Well, I haven't been to either. Can't afford to go to TED obviously but I like that they put the videos on youtube so everybody can see the speeches, critics of their insane ticket prices lose a little cred when you take youtube into consideration. Tickets become a supply vs demand issue.
My favorite TED talk was Malala Yousafzai's father giving credit to his daughter's amazing achievements in furthering education for girls. Makes me cry every time. Like, just typing this.
I've thought a lot about Toastmasters vs. TED. Toastmasters has quietly EVERYWHERE for 90+ years, giving thousands (millions?) of people training and a platform to speak. There are a dozen or so clubs even in little Wichita Kansas. Toastmasters is open to everybody, if you attend one meeting they will likely let you give a 4-6 minute speech next week's meeting if you want, especially if you agree to pay the $20 new member fee so you get the books and stuff. My club doesn't even require joining for your first speech. So it's incredibly accessible.
I have heard so many fantastic stories about people's interests in my Toastmasters club. Bee keeping, shed building, kickboxing, disc golf, and in my club, AIRPLANE STORIES from the huge (why the Douglas DC-3 is the best airplane ever) to the tiny (how to get a 4mm white ball to float in a clear cylinder of fuel).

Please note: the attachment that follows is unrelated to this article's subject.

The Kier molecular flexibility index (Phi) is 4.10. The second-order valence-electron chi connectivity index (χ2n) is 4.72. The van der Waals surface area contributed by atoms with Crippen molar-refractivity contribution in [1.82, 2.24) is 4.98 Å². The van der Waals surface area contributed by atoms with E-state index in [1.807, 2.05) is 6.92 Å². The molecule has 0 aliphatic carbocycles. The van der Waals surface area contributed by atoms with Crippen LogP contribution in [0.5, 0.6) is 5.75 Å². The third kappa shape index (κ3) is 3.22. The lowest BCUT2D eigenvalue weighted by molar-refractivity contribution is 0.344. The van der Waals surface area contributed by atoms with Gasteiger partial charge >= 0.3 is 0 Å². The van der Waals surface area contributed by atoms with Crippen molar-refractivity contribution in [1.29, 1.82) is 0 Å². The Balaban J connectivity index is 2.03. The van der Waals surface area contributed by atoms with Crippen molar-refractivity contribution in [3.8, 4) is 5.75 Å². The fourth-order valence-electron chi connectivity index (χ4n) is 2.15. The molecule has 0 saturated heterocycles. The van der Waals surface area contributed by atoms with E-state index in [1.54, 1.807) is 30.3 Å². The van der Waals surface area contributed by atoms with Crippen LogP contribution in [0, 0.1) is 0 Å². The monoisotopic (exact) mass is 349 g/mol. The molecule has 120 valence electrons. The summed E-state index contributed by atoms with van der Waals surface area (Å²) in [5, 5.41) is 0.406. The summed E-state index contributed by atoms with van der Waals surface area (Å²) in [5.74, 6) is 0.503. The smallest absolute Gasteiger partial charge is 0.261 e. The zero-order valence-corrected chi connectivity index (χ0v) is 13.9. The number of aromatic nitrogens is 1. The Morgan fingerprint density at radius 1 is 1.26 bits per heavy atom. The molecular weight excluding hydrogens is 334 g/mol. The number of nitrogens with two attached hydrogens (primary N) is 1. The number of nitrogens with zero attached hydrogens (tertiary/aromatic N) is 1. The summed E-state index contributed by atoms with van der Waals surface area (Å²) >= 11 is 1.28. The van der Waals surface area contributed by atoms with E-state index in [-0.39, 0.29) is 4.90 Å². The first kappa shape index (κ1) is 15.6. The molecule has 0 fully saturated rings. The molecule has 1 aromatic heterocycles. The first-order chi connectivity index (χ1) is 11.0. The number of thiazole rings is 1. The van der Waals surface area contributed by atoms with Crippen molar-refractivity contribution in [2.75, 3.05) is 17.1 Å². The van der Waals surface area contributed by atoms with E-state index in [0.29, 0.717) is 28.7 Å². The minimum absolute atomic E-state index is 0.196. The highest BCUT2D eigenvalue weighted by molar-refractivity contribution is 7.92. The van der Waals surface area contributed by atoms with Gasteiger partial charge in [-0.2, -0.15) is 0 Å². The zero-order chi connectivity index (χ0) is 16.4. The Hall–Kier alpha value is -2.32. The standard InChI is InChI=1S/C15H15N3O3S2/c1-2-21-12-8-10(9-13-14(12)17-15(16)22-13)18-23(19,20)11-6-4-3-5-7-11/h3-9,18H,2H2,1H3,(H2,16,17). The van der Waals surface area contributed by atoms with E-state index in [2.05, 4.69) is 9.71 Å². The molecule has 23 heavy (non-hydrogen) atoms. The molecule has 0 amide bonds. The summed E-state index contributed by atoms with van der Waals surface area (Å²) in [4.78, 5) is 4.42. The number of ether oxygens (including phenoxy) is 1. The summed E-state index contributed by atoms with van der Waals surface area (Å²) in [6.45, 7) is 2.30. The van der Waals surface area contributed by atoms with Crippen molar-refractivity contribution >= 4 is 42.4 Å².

The downside to that model is, well, dozens of clubs in every city, quietly everywhere. These awesome speeches I heard were given to a room of less than 20 people.
So I like both. I like the river of speeches in Toastmasters, and the fireworks of TED. I think that TED is increasing the popularity of speaking in general. Heck there's even in-between - Moth StorySLAM! They're all different but all helping the same thing: talking to each other. Reading is nice, but there's so much you can't read in a book, and hearing people talk is therapeutic and interactive. There's a connection there you can't get through pages of an article.
All of these organizations give voice to people who's voices I like to hear. Ordinary but passionate people with something to say. I'm not saying Kim Kardashian and Paris Hilton have *nothing* good to say, but I do think maybe their voices have been amplified enough and not always for the right reasons. Let's drop the glamour and give a voice to scientists, entrepreneurs, teachers, scholars, parents, historians, travelers.
TED is part of a picture for me, not the end-all-be-all for public speaking, and that's okay.